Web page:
Has the Langbar scandal damaged AIM’s healthy reputation?
24 September 2007
18 November 2013
9 May 2014
9 May 2014
6 June 2014
16 September 2013
Have you heard the one about the Jewish pensioners, the Brazilian bank and the Monaco-based Canadian entrepreneur? An unlikely grouping, admittedly, but in this case there is no witty punchline. For this is the story of ill-fated company Langbar International, whose demise in 2005 still has the power to bring the reputation of London’s junior stock market into disrepute.
Cast your mind back almost two years. On 12 October 2005 trading in Langbar’s shares, which had listed on AIM in 2003 under the name Crown Corporation, was suspended while an investigation of the company’s assets was carried out. A little more than a month later insolvency experts Kroll said the company had been subject to a serious fraud, with the City of London police, the Financial Services Authority and the Serious Fraud Office all being called in.
The result? Langbar’s former directors Mariusz Rybak (the Monaco-based Canadian entrepreneur) and Jean Pierre Regli will face the company in court at the beginning of November charged with defrauding shareholders to the tune of £365m.
But is this an isolated situation that could have happened on any market in any country, or does the case prove that veteran US investor Wilbur Ross, famed for restructuring failed companies, was right earlier this year when he accused AIM of being “clearly dangerous”?
Certainly, the multijurisdictional nature of Langbar’s business model, which arguably played a role in covering up the alleged fraud within the company, has become a mark of AIM in recent years.
As The Lawyer’s recent AIM survey (4 June) showed, the number of foreign entities listing on the junior market has greatly increased in recent years, with companies from countries such as China, Kazakhstan, Malaysia and the Ukraine no longer looking out of place next to English retail chains or Irish bookmakers.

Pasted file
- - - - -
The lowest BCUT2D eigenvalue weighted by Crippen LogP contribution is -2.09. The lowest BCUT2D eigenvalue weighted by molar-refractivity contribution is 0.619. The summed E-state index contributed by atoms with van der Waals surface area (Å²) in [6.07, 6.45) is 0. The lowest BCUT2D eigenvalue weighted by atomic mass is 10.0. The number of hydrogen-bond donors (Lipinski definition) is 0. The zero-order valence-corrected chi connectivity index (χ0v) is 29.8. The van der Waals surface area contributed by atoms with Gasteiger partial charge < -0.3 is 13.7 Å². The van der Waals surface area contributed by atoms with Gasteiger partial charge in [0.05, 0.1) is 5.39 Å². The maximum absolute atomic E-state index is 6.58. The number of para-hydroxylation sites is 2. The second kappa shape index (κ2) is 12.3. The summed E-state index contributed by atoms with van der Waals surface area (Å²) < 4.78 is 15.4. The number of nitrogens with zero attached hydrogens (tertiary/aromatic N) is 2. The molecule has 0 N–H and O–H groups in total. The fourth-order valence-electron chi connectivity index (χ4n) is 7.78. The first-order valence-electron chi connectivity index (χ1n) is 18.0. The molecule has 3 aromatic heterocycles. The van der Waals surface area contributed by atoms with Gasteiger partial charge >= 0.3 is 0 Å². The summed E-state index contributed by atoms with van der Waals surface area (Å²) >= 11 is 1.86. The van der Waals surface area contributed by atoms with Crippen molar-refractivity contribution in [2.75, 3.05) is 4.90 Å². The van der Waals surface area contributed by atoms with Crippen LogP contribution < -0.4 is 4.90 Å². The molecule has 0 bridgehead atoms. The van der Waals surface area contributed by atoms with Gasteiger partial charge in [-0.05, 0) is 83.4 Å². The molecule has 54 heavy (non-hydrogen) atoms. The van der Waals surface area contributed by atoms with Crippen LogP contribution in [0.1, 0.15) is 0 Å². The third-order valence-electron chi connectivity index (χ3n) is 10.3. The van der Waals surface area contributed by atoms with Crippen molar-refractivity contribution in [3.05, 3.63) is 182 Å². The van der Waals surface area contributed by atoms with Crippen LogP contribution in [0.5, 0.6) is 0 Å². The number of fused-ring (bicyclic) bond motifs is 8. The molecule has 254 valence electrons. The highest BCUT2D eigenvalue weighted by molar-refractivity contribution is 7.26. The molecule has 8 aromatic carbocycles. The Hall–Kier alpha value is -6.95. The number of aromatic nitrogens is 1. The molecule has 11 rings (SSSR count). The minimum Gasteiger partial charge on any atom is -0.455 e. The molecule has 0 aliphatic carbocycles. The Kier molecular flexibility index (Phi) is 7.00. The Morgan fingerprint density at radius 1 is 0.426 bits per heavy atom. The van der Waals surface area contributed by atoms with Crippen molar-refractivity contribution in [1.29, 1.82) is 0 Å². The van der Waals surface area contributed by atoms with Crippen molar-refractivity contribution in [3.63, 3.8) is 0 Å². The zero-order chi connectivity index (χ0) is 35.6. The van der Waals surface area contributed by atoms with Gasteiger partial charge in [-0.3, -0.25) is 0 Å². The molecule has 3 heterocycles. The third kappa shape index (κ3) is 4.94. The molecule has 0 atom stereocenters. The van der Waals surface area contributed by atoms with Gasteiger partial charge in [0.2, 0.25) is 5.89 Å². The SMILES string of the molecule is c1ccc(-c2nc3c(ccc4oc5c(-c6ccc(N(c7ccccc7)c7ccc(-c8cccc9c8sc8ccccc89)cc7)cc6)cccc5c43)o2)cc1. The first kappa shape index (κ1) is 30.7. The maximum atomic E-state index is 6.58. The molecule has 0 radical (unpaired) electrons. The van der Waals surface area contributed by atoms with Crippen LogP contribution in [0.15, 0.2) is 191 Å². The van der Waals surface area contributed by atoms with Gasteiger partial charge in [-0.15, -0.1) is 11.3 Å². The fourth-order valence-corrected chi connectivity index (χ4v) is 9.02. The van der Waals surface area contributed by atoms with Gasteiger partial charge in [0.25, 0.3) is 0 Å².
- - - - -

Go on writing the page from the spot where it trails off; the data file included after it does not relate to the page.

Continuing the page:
Langbar certainly pushed its internationalisation to the limits, having been incorporated in Bermuda and contracted to carry out construction for the Argentinian government, while its major investor, Lambert Financial Services, was described as a fund for Jewish pensioners living in South America and Israel. The company even banked on an international scale, with the missing £365m having been deposited between Banco de Brasil and Dutch bank ABN Amro.
But none of this is unusual and, with more than 2,000 companies currently listed on AIM, a great many of which have just as convoluted geographic footprints, it’s a tribute to the advisers bringing them to market that such scandals are rare.
During the two years that Langbar’s shares traded on AIM it received legal advice from Lawrence Graham (now LG) partner Michael Storar as well as financial advice from accountant Baker Tilly and brokers Arden Partners, Nabarro Wells and Insinger Townsley.
Given the way that AIM operates, with nomads taking regulatory responsibility, surely the onus must fall on all of the company’s advisers to ensure the company is sound. Clients turn to legal and financial advisers for guidance on how to steer themselves through a particular set of rules, whether these are as onerous as the FTSE All-Share’s or as light as AIM’s.